Disney Illusion Island [Switch] Review – Taking The Mickey?

Is this a new platforming classic for the Switch, or a depressing dud?

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Our initial impressions of Disney Illusion Island were somewhat muted. A colorful 2D platformer inspired by Rayman Legends it might be, yet it still struggled to make a decent first impression. 

With stilted cutscenes and basic adventuring – think my first Metroidvania – it really didn’t grab us as we hoped. But then after progressing a little further we found this was a game with a lot more going on than we ever thought. 

Although Disney Illusion Island can be played solo, one of its biggest selling points is the fact you can play with up to four others. The areas don’t require you to use the characters together, but there are multiple challenges that are easier to complete with someone helping. Whether that’s activating certain switches or grabbing multiple keys.

As you’d expect from a Metroidvania though, there’s a lot of backtracking and exploring an ever expanding map.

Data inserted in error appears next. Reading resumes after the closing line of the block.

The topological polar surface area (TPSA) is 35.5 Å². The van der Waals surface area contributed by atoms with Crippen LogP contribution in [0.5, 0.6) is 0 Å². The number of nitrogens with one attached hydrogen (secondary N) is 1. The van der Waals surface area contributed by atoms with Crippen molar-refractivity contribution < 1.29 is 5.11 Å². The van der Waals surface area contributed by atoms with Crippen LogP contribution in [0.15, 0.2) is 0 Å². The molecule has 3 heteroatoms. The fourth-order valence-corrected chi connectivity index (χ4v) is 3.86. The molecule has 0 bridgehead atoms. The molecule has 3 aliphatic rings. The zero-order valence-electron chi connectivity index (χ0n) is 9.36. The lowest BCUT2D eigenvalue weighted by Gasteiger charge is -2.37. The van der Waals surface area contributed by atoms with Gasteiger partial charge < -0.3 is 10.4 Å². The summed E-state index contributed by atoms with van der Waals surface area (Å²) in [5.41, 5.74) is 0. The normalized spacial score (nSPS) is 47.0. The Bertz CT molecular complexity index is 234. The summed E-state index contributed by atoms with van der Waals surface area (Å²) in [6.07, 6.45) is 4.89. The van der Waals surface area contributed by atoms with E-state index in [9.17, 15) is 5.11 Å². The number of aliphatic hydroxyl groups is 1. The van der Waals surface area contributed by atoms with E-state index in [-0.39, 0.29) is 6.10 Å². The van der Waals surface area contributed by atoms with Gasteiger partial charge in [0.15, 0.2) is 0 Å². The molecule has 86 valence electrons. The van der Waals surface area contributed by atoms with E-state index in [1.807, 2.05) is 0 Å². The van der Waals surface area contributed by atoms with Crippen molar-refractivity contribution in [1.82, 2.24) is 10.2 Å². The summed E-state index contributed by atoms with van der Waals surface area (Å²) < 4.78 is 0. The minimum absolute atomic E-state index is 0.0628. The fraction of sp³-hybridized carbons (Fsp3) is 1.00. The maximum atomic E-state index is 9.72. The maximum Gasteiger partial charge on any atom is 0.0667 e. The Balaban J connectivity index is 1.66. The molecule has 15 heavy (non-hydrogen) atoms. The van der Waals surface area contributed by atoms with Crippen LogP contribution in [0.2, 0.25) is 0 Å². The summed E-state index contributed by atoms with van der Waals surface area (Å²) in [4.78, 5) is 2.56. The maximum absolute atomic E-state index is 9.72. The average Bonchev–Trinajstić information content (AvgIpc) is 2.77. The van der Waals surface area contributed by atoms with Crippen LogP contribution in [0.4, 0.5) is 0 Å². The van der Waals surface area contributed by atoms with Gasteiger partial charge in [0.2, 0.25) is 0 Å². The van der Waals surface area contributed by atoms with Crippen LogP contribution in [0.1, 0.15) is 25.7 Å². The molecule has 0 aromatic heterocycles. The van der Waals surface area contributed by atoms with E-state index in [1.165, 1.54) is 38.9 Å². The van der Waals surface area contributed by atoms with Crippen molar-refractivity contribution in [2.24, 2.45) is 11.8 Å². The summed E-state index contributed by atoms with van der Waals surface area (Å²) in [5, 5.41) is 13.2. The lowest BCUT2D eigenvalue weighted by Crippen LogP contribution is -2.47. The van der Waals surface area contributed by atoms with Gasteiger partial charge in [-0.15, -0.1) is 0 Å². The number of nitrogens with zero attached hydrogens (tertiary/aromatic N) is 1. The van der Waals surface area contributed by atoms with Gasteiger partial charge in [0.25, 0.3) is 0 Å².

Progression is very easy because of the map which tells you exactly where to go, although the game is so well designed it’s usually pretty obvious where to head off to. Especially when using your new abilities usually mark out the path to take.

It’s these abilities which ultimately make the game worth playing as well. Once you’ve gained them all – and there are a fair few – suddenly leaping and wall jumping your way through areas becomes massively more interesting.

All of sudden what were pretty A to B areas can be scaled vertically and horizontally, and later sections also boast far more interesting areas and obstacles.

Even the bosses get progressively more interesting, requiring specific tactics to defeat. They’re a welcome break of pace.

The game is ultimately very well paced though, and even the early slower sections can be attributed to making the game work for younger players. Each player can also select how much of a health bar they have, meaning everyone can complete the game one way or another.

Disney Illusion Island might not appeal to those who want non-stop hardcore platforming thrills, but there’s more than enough challenge here for those who look for it.

The good

  • Some great platforming a few hours in
  • Controls are rock solid
  • Lovable presentation

The bad

  • Takes a while to get going
  • Cutscenes are lacking
80 out of 100
Simon has been playing portable games since his Game Boy Pocket and a very worn out copy of Donkey Kong Land 2, and he has no intention of stopping anytime soon. Playing Donkey Kong Land 2 that is. And games in general we suppose.